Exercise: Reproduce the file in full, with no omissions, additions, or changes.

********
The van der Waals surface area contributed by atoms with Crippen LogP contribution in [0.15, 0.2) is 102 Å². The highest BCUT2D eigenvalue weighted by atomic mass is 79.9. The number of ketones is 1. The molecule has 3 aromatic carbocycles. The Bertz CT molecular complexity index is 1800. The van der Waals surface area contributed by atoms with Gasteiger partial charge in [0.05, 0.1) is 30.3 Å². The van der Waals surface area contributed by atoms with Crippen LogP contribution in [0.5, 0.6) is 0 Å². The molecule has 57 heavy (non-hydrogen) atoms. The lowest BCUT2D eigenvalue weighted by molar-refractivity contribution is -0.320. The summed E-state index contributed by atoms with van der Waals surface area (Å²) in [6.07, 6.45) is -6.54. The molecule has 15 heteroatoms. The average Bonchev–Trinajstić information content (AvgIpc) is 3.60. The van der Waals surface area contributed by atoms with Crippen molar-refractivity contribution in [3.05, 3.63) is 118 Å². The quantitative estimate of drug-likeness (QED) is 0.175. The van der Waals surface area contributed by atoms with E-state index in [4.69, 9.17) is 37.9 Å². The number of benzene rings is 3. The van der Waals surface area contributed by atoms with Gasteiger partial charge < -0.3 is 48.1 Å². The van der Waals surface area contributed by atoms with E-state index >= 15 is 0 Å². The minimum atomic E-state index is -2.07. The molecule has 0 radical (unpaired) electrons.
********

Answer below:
The van der Waals surface area contributed by atoms with Crippen LogP contribution in [0.15, 0.2) is 102 Å². The highest BCUT2D eigenvalue weighted by atomic mass is 79.9. The number of ketones is 1. The molecule has 3 aromatic carbocycles. The Bertz CT molecular complexity index is 1800. The van der Waals surface area contributed by atoms with Gasteiger partial charge in [0.05, 0.1) is 30.3 Å². The van der Waals surface area contributed by atoms with Crippen LogP contribution in [0.5, 0.6) is 0 Å². The molecule has 57 heavy (non-hydrogen) atoms. The lowest BCUT2D eigenvalue weighted by molar-refractivity contribution is -0.320. The summed E-state index contributed by atoms with van der Waals surface area (Å²) in [6.07, 6.45) is -6.54. The molecule has 15 heteroatoms. The average Bonchev–Trinajstić information content (AvgIpc) is 3.60. The van der Waals surface area contributed by atoms with Crippen molar-refractivity contribution in [3.05, 3.63) is 118 Å². The quantitative estimate of drug-likeness (QED) is 0.175. The van der Waals surface area contributed by atoms with E-state index in [4.69, 9.17) is 37.9 Å². The number of benzene rings is 3. The van der Waals surface area contributed by atoms with Gasteiger partial charge < -0.3 is 48.1 Å². The van der Waals surface area contributed by atoms with E-state index >= 15 is 0 Å². The minimum atomic E-state index is -2.07. The molecule has 0 radical (unpaired) electrons.